South Africa 27.8.2018 11:36 am

Masutha to help with pardons for Fees Must Fall activists

Minister of Justice Michael Masutha.

Minister of Justice Michael Masutha.

The minister said he would guide the students on the process of compiling applications for presidential pardon.

Justice and Correctional Services Minister Michael Masutha met with Fees Must Fall activists to map a way forward for those students currently behind bars or facing charges in connection with the protests for free higher education.

“On the instruction of President Cyril Ramaphosa I, in my capacity as minister of justice and correctional services, met with higher education student activists on Friday at the Union Buildings. They were demanding a general amnesty for their fellow comrades who came into conflict with the law as a result of incidents that occurred during the #FeesMustFall campaign protests,” Masutha said in a statement on Monday.

The Pretoria meeting followed another the minister held with a group of students in Cape Town on Wednesday.

“On both occasions, I pointed out that in line with its respect for the principles of separation of powers and the rule of law, the executive branch of government had neither the mandate nor the inclination to favour any person or group of people with a specific or general reprieve outside the existing constitutional and legal framework,” said Masutha.

“The criminal justice system provides avenues for various alternatives to outright criminal prosecution, which include diversion, mediation and various forms of restorative justice mechanisms. Section 84 (2) J of the Constitution of the Republic confers on the president, among others, the power to grant pardon or reprieve [to] offenders and remitting any fines, penalties or forfeitures.”

With respect to pardons, Masutha said his department of justice and constitutional development supported that process by way of facilitating applications and draft memorandums on the basis of which the minister made a recommendation to the president for decision.

“In this particular instance, I proposed the following to the students: The students will constitute a delegation which will provide a list of all affected students, ie, those who are arrested and still in custody or detention, charged or awaiting prosecutorial decision, on trial and sentenced – including those serving custodial sentences in a correctional facility,” said Masutha.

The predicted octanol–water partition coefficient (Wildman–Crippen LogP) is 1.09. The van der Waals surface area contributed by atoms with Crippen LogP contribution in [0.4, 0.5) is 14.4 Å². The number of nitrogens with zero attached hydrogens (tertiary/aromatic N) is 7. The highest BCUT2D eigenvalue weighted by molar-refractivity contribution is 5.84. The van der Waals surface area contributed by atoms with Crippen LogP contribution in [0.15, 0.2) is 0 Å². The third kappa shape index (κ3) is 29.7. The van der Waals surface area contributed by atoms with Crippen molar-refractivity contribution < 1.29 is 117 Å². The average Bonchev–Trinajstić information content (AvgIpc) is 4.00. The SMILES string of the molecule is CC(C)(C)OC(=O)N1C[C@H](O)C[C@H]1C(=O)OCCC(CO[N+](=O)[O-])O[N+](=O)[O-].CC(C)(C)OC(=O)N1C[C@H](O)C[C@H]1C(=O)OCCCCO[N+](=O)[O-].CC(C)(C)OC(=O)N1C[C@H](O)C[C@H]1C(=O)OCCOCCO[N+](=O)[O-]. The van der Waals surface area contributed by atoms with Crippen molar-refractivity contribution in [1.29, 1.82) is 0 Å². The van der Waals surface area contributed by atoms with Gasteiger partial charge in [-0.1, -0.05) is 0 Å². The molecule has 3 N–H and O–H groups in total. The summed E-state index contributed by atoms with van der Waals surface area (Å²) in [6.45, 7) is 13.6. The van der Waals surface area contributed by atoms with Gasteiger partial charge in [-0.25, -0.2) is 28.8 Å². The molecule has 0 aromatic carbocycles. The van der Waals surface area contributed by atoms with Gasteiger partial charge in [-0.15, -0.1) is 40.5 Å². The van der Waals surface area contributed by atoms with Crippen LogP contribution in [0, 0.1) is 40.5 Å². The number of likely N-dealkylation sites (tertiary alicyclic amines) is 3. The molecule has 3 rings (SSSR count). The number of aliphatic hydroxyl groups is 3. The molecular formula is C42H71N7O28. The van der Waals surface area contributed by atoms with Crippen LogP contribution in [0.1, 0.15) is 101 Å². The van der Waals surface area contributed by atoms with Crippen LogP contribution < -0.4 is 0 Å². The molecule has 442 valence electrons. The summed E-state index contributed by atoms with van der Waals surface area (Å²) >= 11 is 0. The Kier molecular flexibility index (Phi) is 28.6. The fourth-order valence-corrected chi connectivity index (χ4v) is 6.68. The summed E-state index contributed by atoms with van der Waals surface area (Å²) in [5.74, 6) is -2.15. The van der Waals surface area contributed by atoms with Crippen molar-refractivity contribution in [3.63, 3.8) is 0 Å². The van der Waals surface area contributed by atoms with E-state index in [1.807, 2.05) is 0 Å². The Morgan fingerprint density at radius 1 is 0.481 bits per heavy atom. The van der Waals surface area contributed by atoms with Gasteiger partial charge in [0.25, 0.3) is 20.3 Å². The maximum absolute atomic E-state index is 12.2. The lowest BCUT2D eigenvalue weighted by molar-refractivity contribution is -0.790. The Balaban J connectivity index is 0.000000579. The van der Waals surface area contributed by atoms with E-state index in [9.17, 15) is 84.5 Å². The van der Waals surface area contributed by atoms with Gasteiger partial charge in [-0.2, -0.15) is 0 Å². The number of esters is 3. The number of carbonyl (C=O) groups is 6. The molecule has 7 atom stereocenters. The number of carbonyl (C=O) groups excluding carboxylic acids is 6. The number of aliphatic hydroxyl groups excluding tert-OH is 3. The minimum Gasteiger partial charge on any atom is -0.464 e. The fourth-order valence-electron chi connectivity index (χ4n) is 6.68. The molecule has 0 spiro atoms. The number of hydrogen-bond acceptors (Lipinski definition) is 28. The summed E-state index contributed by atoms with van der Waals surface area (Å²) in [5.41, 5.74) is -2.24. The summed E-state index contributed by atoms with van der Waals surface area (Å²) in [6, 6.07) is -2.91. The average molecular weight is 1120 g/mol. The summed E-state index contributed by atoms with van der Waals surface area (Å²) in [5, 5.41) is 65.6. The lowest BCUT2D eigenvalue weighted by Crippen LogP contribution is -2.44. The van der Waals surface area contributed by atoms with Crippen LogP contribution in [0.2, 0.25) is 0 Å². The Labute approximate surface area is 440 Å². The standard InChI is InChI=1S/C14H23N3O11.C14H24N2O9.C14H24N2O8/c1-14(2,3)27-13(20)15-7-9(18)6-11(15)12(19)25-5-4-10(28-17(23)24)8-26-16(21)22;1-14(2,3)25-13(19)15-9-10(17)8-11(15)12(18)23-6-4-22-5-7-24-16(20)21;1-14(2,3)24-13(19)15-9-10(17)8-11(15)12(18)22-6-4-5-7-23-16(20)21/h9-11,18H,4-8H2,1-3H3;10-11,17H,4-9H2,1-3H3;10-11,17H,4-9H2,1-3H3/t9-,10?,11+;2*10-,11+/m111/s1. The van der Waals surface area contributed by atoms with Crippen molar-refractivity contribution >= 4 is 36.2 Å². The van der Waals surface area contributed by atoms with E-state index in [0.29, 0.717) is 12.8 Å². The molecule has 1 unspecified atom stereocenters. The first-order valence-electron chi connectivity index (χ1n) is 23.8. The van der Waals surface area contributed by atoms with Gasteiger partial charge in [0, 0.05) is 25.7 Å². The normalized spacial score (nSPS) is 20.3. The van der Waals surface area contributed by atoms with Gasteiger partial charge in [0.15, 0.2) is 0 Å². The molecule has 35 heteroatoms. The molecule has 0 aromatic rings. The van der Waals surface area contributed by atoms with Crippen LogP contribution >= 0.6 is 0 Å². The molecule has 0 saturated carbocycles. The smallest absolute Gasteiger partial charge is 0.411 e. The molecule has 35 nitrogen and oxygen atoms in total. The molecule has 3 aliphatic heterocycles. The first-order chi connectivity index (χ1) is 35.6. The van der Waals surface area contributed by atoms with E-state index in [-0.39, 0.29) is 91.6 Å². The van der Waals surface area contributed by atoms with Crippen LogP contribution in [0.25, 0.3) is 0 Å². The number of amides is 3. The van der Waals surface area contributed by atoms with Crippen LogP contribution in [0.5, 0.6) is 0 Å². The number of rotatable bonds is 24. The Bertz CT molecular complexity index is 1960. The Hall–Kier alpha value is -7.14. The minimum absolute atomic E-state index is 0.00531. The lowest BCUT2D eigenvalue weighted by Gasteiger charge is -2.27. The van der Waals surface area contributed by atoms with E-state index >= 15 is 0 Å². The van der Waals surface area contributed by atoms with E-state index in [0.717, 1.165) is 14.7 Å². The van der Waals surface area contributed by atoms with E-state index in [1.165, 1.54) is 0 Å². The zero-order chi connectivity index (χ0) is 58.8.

“The minister has undertaken to assist the students in approaching the National Prosecuting Authority (NPA) to consider evaluating each case, specifically in order to determine the seriousness or otherwise of the charges, the weight or otherwise of the available evidence and, where appropriate, possibilities of the option for diversion, mediation or other forms of restorative justice in the case of those students who are yet to appear before the courts.”

Masutha also undertook to guide the students in making applications to the NPA for the review of prosecutorial decisions in cases of students who are already charged and whose matters are currently on trial.

“The ministry of justice will guide the students on the process of compiling applications for the presidential pardon for those students seeking to make such applications,” said Masutha.

The minister highlighted that presidential pardons are granted in respect of convicted and sentenced persons only on the basis of the information they provide, and in circumstances where the applicant has shown “good cause”.

He said “under no circumstances can presidential pardon be pre-determined”.

The department said it was ready to begin with the process as soon as the students have submitted their applications with the relevant information.

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